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ISSN: 1734-3402
Family Medicine & Primary Care Review
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2/2018
vol. 20
 
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abstract:
Original paper

Eye health myths, misconceptions and facts: results of a cross-sectional survey among Nigerian school children

Ngozi Oguego, Onochie Ike Okoye, Obiekwe Okoye, Nkechi Uche, Ada Aghaji, Ferdinand Maduka-Okafor, Chijioke Onyekonwu, Ifeoma Ezegwui, Rich Umeh

Family Medicine & Primary Care Review 2018; 20(2): 144–148
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Background
Vision is critical in the development and performance of children. Factual knowledge of eye health is important for preventive and promotive eye health.

Objectives
To identify eye health myths and misconceptions that are considered true in a population of Nigerian school children, with the aim of prioritizing eye health messages.

Material and methods
In a cross-sectional survey, self-administered questionnaires were used to obtain pupils’ views, which were elicited using statements presented as 22 ocular health myths/misconceptions and three facts in two selected secondary schools in Enugu state, Nigeria in October 2014. Frequency counts and percentages were generated using SPSS v18. A p-value of < 0.05 was considered statistically significant.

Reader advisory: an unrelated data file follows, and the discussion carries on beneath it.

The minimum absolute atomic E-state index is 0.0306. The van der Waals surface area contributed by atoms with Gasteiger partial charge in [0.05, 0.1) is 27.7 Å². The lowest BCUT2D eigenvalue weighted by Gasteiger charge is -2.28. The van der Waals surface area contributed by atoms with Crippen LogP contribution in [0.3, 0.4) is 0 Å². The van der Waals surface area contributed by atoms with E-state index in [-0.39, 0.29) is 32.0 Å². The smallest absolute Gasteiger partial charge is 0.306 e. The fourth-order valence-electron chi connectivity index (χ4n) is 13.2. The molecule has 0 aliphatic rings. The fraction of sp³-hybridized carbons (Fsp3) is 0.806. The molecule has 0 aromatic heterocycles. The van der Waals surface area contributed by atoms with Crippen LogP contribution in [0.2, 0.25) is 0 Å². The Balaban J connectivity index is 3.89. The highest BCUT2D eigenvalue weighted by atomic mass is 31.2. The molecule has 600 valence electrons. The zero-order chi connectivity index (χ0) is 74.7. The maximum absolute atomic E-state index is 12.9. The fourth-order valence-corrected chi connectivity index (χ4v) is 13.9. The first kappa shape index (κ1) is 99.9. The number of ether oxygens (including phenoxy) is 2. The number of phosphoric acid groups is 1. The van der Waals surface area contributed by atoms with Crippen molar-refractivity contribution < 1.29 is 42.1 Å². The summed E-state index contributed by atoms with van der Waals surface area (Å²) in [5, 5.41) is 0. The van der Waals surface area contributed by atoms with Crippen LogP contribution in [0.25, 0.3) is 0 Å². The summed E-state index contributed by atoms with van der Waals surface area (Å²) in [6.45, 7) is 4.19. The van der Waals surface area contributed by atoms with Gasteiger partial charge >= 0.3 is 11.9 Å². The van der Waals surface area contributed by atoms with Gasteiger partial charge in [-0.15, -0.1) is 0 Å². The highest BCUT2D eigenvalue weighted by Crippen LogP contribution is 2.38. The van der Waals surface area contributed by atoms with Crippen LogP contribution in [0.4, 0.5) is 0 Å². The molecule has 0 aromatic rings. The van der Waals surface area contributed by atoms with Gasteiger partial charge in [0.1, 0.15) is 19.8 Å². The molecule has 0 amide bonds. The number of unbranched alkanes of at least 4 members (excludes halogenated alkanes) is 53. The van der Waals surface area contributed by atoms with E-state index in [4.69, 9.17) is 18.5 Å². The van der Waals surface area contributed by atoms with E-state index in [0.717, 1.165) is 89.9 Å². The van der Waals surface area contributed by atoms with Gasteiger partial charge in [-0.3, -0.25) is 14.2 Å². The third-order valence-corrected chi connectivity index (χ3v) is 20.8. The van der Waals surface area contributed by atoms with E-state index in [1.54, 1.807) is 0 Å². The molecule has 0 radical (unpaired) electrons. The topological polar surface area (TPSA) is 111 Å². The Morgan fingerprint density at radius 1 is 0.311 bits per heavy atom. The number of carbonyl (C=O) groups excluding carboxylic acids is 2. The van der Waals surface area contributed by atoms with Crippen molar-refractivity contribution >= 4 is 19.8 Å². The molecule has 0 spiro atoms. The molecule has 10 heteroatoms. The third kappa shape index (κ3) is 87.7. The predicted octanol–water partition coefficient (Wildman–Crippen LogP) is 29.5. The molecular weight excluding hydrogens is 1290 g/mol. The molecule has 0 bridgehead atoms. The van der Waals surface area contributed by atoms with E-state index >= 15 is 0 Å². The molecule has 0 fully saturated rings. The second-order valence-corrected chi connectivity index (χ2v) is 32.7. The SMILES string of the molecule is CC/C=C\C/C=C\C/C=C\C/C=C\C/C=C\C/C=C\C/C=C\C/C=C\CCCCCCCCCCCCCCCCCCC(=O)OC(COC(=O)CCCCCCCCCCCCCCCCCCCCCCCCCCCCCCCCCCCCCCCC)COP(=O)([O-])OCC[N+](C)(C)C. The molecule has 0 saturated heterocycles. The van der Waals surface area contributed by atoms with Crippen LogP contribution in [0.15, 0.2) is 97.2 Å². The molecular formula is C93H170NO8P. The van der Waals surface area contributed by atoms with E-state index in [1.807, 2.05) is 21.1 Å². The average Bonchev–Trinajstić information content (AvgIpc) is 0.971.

Results
The sample comprised 404 males (48.5%) and 429 females (51.5%), age range 10–17 years, median 13–14 years; IQR –6). More pupils in the senior classes had previously listened to eye health talks. The most common beliefs concerned the statements “staying close to the television set will damage vision” 782 (93.9%), and “reading in dim light will damage vision” 758 (90.8%). The least commonly-held misconception was “children do not need regular eye checks” 119 (14.3%). The greatest amount of uncertainty concerned the statements “short-sightedness is worse than long-sightedness” 421 (51%), and “crossed-eye disorders cannot be corrected in children” 383 (46%).

Conclusions
The majority of the children do not have information on eye health. Despite the persistence of these myths and misconceptions, this study has demonstrated that the children had a reasonable level of knowledge in terms of safe eye care practices. However, appropriate eye health messages still need to be provided.

keywords:

eye, schools, child, superstitions, education, Nigeria

 
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